During the COVID-19 pandemic, people are being encouraged to shelter inside and only go out when necessary, Easter Tucker of the University of Arkansas at Pine Bluff said.
“There are many things you can do to reduce your trips to the grocery store,” said Tucker, interim family and consumer sciences program leader for UAPB.
“Search your food pantry, refrigerator and freezer, create menus for two to three weeks from what you have on hand and make a list of items you need to purchase for your menus.”
Tucker advises that while shopping, buy as many non-perishable items as possible. Rather than buying fresh orange juice or vegetables, buy frozen. Good, non-perishable items to buy include dry beans, peas, lentils and dry milk.
“Shopping online is a good option to use to avoid going to the store,” Tucker said. “If you do go to the store, wear a mask and keep at least 6 feet from other customers. When you return home be sure to wash your hands for at least 20 seconds with warm water and soap.”
According to Brett Giroir, assistant secretary for health at the U.S. Department of Health and Human Services, people should avoid frequent trips to the grocery store during the COVID-19 pandemic, Tucker said.
The Centers for Disease Control and Prevention (CDC) recommends the following guidelines for when shopping:
• People should shopping if they have a fever, cough or shortness of breath.
• If possible, order food and other items online for home delivery or curbside pickup.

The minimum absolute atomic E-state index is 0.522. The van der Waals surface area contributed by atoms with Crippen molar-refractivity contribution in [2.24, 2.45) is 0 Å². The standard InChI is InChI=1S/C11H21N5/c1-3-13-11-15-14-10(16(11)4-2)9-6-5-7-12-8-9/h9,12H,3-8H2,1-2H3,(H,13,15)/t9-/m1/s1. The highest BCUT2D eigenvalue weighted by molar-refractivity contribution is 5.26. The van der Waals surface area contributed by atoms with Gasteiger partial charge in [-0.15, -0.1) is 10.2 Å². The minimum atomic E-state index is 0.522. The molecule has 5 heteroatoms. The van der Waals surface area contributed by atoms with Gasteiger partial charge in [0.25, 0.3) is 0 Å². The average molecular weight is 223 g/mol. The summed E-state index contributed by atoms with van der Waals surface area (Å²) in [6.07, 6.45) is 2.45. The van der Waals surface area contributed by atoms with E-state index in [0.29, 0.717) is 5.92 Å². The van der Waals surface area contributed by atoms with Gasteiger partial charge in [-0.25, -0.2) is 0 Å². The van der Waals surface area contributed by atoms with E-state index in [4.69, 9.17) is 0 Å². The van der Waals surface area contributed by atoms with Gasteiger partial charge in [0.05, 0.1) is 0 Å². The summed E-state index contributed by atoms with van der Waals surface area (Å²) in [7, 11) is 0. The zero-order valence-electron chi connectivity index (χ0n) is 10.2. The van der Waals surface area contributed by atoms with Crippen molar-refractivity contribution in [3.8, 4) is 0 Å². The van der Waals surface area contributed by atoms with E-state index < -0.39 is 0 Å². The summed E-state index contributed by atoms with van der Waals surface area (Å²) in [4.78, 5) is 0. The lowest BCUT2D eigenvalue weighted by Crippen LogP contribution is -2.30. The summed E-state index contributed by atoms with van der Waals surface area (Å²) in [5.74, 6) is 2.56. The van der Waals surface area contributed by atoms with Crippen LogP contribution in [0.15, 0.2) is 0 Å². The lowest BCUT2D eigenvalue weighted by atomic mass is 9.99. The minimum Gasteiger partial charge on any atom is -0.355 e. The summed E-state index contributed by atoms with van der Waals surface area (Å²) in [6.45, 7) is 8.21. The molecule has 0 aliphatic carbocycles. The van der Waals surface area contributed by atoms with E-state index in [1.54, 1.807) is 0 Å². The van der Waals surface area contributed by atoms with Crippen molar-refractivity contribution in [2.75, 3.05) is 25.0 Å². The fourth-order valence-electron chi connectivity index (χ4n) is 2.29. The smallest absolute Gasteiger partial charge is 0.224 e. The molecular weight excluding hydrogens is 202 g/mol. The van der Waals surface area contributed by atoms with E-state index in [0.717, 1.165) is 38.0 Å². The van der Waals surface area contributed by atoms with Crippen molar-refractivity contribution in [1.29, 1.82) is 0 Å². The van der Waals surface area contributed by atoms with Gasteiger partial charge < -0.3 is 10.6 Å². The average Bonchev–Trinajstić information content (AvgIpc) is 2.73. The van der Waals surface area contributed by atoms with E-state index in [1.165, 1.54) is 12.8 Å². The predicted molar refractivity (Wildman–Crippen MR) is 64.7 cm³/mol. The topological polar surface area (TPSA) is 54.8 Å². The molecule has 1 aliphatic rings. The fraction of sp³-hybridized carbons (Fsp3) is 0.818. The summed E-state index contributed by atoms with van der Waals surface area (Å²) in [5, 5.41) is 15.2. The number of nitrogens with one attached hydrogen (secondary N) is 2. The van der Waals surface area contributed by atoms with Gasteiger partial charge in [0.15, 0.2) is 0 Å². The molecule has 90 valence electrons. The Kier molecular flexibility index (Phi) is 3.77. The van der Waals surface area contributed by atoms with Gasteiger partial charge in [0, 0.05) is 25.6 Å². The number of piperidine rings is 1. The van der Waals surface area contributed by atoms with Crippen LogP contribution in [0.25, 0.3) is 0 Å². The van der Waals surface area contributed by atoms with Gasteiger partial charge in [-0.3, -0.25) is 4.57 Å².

• Only visit the grocery store, or other stores selling household essentials, in person when absolutely necessary. This will limit one’s potential exposure to others and the virus that causes COVID-19.
• When a person has to shop in person, they should go during hours when fewer people will be there (for example, early morning or late night).
Here are ways people can protect themselves while shopping:
• Stay at least 6 feet away from others while shopping and in lines.
• Cover the mouth and nose with a cloth face covering when going out in public.
• If a person is at higher risk for severe illness, they should find out if the store has special hours for people at higher risk. If they do, try to shop during those hours. People at higher risk for severe illness include adults 65 or older and people of any age who have serious underlying medical conditions.
• Disinfect the shopping cart, use disinfecting wipes if available.
• Cover coughs and sneezes.
• Do not touch the eyes, nose or mouth.
• If possible, use touchless payment (pay without touching money, a card or a keypad). If one must handle money, a card or use a keypad, use hand sanitizer right after paying.
• After leaving the store, use hand sanitizer. After getting home, wash the hands with soap and water for at least 20 seconds.
• At home, follow food safety guidelines: clean, separate, cook, chill. There is no evidence that food or food packaging has been linked to getting sick from COVID-19.
The University of Arkansas at Pine Bluff offers all its Extension and Research programs and services without discrimination.
— Debbie Archer is an Extension associate-communications at the UAPB School of Agriculture, Fisheries and Human Sciences.